For the second time, cancer researchers at Vanderbilt have discovered a protein that—when genetically manipulated to impede it from interacting with a gene responsible for cancer genesis—effectively melts tumors in days.
William Tansey, professor of cell and developmental biology and biochemistry, is dedicated to understanding how the oncogene MYC works. The highly conserved, noodle-like protein performs important functions in normal human development, and it often becomes reactivated in the deadliest and most difficult to treat cancers.
The article, “MYC regulates ribosome biogenesis and mitochondrial gene expression programs through interaction with Host Cell Factor-1,” was published in the journal eLIFE on Jan. 8. The first author of the study is Tessa Popay, a former graduate student and current postdoctoral fellow at the Salk Institute for Biological Studies.
“MYC becomes the nitro in the tank, driving relentless rounds of cell duplication and division,” Tansey said. “The faster the cells grow and divide, they accumulate mutations, which give rise to cancer growth.”
MYC has been an elusive drug target for at least 30 years, Tansey says, and has been considered “undruggable” because of its lack of structure. To work around this roadblock, Tansey set out to identify MYC’s more structured partner proteins with the goal of engineering mutations that disrupt the partners’ interactions with MYC that cause cancer growth. “If we can validate the physical contact between MYC and a protein, we can go after it therapeutically,” Tansey said.
Tansey and his collaborators have identified the protein Host Cell Factor-1 as a definite candidate for this type of therapeutic development. HCF1 is touched by MYC and is important for stimulating protein synthesis. When a cancer cell with MYC is genetically engineered to no longer interact with HCF1, the cancer cell begins to self-destruct. Developing a therapy that limits this interaction is a hugely promising step in cancer treatment.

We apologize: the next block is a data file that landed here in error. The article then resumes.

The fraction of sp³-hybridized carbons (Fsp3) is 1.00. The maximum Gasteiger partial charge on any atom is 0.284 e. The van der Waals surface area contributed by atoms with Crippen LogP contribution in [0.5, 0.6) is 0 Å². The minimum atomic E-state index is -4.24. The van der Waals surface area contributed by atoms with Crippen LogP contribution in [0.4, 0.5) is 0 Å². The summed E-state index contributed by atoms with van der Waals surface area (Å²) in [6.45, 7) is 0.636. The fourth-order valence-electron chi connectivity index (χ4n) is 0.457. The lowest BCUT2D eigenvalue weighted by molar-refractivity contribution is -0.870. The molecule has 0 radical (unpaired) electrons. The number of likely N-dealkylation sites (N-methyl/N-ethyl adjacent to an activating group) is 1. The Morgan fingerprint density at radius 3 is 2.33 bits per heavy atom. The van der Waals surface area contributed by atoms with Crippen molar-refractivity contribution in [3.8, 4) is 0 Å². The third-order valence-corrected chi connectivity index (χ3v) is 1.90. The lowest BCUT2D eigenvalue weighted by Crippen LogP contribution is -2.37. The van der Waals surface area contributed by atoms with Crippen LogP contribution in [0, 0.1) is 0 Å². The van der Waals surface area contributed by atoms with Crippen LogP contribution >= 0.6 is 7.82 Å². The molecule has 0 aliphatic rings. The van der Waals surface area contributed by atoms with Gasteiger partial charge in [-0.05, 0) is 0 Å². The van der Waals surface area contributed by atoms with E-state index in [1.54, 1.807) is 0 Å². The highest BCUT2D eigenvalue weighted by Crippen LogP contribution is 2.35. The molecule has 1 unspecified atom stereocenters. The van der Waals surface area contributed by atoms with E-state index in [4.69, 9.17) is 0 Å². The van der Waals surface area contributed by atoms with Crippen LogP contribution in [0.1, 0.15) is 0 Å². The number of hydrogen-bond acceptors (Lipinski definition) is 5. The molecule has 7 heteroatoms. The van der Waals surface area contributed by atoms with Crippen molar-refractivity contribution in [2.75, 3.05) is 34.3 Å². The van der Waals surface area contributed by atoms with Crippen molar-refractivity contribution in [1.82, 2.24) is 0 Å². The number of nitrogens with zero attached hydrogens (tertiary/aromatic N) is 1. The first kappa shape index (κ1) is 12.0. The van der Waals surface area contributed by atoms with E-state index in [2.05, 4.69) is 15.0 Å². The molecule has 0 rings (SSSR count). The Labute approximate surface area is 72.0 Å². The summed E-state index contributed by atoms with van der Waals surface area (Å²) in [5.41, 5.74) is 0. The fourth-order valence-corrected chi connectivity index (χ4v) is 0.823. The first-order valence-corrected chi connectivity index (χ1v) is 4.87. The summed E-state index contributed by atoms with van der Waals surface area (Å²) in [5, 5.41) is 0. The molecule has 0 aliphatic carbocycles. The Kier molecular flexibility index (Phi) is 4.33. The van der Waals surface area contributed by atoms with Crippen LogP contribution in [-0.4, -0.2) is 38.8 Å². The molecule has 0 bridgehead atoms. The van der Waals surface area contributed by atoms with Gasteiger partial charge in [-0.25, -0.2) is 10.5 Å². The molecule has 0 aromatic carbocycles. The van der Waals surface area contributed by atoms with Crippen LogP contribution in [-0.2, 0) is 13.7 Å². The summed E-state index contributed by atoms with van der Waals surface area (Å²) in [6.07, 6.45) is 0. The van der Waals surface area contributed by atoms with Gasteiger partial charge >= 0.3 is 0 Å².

“What’s interesting is that we don’t need to take away all of the MYC function,” Tansey said. “Like an Achilles heel, we only need to go after a very specific interaction.”
This is the second protein discovered by Tansey that responds to MYC like this. A previous discovery of the protein WDR5 in collaboration with Stephen Fesik, Orrin H. Ingram II Professor of Cancer Research, showed very similar behavior. Both proteins were hiding in plain sight.
“MYC physically binds to DNA to activate genes. Protein transcription factors only need two domains: a DNA binding domain and an activation domain that spurs DNA to make RNA and proteins. We’re interested in the bit in between, the orphan piece of the protein that no one else had seriously looked at,” Tansey said.
The result of four years of rigorous work, the Tansey lab intends to get a greater sense of how HCF1 works with MYC and how it affects other protein functions.
The research was funded by the Robert J. Kleberg Jr. and Helen C. Kleberg Foundation, the Edward P. Evans Foundation, National Cancer Institute of the National Institutes of Health grant CA200709 and the American Association for Cancer Research, among others.